“All roads lead to Rome.” – ancient saying
“The Road goes ever on and on
Down from the door where it began.
Now far ahead the Road has gone,
And I must follow, if I can,
Pursuing it with eager feet,
Until it joins some larger way
Where many paths and errands meet.
And whither then? I cannot say”
— J.R.R. Tolkien, The Fellowship of the Ring (The Lord of the Rings, #1)
Is there anything more likely to evoke a mixture of emotions quite like travel?
You may be going to visit relatives on a holiday, coming home from a vacation, going to a business appointment or event out of town, or just heading home after a long day at work or visiting people.
If you are in the moment and feel the connections to what you’re doing, you may be moved by how this experience is universal yet unique. Universal in that everyone has traveled and felt what you’re feeling. Unique in that no one is right there, right now, feeling and seeing and thinking the exact same thing.
There is a reason that so many books and movies have been written about the Road in one sense or another. It’s one of those things that ties us together into a civilization. Letting the road fall into disrepair is a sign of a society in decline. Conquerors always build new roads to make it easier to move troops and supplies. Rebels tend to both use the roads and to destroy them to prevent their use by those they are rebelling against.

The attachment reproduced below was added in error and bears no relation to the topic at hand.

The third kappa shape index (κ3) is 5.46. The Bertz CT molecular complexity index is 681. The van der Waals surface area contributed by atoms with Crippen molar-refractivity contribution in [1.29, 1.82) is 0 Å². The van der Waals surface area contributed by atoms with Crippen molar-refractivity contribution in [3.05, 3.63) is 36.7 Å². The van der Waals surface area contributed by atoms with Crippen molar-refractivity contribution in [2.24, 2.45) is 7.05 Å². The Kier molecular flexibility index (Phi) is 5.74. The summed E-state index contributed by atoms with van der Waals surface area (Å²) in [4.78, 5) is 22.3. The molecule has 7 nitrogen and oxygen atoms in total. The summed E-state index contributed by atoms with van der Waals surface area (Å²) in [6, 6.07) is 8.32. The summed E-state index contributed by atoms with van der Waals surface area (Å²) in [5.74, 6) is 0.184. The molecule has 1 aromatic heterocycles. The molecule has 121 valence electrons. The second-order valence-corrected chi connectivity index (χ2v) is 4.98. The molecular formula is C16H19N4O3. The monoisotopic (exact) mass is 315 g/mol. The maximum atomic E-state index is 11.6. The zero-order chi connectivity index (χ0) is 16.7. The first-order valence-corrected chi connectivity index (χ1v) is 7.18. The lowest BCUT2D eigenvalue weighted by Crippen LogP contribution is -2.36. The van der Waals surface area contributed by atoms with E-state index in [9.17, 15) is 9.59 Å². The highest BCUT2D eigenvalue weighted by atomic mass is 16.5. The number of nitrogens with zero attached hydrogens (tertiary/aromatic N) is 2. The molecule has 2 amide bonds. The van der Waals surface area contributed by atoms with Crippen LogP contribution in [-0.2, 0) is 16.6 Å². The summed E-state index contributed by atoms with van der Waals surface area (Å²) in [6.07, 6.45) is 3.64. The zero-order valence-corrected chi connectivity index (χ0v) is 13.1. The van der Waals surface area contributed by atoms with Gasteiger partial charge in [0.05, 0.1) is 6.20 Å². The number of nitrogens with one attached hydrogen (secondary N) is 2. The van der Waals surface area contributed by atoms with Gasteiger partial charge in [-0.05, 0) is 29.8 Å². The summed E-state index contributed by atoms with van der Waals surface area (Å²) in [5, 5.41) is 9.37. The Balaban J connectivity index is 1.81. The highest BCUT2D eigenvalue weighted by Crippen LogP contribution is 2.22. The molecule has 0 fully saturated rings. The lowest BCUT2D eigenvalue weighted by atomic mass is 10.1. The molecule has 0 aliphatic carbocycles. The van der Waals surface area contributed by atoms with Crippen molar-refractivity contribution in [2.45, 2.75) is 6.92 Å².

Roads are also what ties the places that matter to us together. Even if instant transportation were invented tomorrow, roads would still matter, for without them, we’d be disconnected from our pasts and unable to adapt to the changes coming in our futures.
This post was prompted by Publish in 10 Minutes Per Day
(The above photo was taken on Pleasant Hill Road, looking north. I was going home after sharing Thanksgiving dinner with my parents at their church. In the car with me was a plateful of food to take to my wife in the nursing home. This part of the road is in Memphis, Tennessee, just north of the state line with Mississippi. There’s actually a road near that line called State Line Road, which is in Mississippi. The main garbage dump for the county is just beyond the trees on the left, although you can’t tell that from the photo. It’s ironic that Pleasant Hill is next to a very unpleasant hill of garbage.)